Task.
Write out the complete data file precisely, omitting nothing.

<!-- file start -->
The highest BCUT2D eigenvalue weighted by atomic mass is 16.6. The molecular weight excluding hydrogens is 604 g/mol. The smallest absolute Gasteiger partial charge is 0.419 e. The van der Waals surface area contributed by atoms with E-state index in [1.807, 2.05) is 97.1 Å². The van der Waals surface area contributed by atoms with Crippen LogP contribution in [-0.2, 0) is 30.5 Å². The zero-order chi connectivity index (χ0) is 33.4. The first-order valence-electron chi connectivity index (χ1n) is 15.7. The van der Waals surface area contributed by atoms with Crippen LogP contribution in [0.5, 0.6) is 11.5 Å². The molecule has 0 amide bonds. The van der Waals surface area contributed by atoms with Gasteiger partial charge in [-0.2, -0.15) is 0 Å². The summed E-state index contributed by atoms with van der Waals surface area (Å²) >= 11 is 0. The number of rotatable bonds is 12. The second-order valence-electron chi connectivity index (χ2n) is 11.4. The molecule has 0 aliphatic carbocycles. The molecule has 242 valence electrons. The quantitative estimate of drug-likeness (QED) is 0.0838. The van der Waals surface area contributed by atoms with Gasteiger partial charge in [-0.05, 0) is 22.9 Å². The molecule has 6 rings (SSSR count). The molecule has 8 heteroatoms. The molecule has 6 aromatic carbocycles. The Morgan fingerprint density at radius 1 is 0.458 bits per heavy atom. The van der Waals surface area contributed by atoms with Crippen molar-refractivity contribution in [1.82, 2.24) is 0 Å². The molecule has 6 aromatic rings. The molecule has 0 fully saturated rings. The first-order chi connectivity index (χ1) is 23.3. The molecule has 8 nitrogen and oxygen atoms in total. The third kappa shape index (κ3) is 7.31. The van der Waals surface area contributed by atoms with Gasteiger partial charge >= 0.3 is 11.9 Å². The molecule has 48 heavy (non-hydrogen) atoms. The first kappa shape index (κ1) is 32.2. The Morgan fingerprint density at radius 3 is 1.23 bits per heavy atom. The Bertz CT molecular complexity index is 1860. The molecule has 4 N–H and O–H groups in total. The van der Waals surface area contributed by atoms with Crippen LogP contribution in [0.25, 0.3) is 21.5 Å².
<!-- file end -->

The highest BCUT2D eigenvalue weighted by atomic mass is 16.6. The molecular weight excluding hydrogens is 604 g/mol. The smallest absolute Gasteiger partial charge is 0.419 e. The van der Waals surface area contributed by atoms with E-state index in [1.807, 2.05) is 97.1 Å². The van der Waals surface area contributed by atoms with Crippen LogP contribution in [-0.2, 0) is 30.5 Å². The zero-order chi connectivity index (χ0) is 33.4. The first-order valence-electron chi connectivity index (χ1n) is 15.7. The van der Waals surface area contributed by atoms with Crippen LogP contribution in [0.5, 0.6) is 11.5 Å². The molecule has 0 amide bonds. The van der Waals surface area contributed by atoms with Gasteiger partial charge in [-0.2, -0.15) is 0 Å². The summed E-state index contributed by atoms with van der Waals surface area (Å²) >= 11 is 0. The number of rotatable bonds is 12. The second-order valence-electron chi connectivity index (χ2n) is 11.4. The molecule has 0 aliphatic carbocycles. The molecule has 242 valence electrons. The quantitative estimate of drug-likeness (QED) is 0.0838. The van der Waals surface area contributed by atoms with Gasteiger partial charge in [-0.05, 0) is 22.9 Å². The molecule has 6 rings (SSSR count). The molecule has 8 heteroatoms. The molecule has 6 aromatic carbocycles. The Morgan fingerprint density at radius 1 is 0.458 bits per heavy atom. The van der Waals surface area contributed by atoms with Crippen molar-refractivity contribution in [1.82, 2.24) is 0 Å². The molecule has 6 aromatic rings. The molecule has 0 fully saturated rings. The first-order chi connectivity index (χ1) is 23.3. The molecule has 8 nitrogen and oxygen atoms in total. The third kappa shape index (κ3) is 7.31. The van der Waals surface area contributed by atoms with Gasteiger partial charge >= 0.3 is 11.9 Å². The molecule has 48 heavy (non-hydrogen) atoms. The first kappa shape index (κ1) is 32.2. The Morgan fingerprint density at radius 3 is 1.23 bits per heavy atom. The Bertz CT molecular complexity index is 1860. The molecule has 4 N–H and O–H groups in total. The van der Waals surface area contributed by atoms with Crippen LogP contribution in [0.25, 0.3) is 21.5 Å².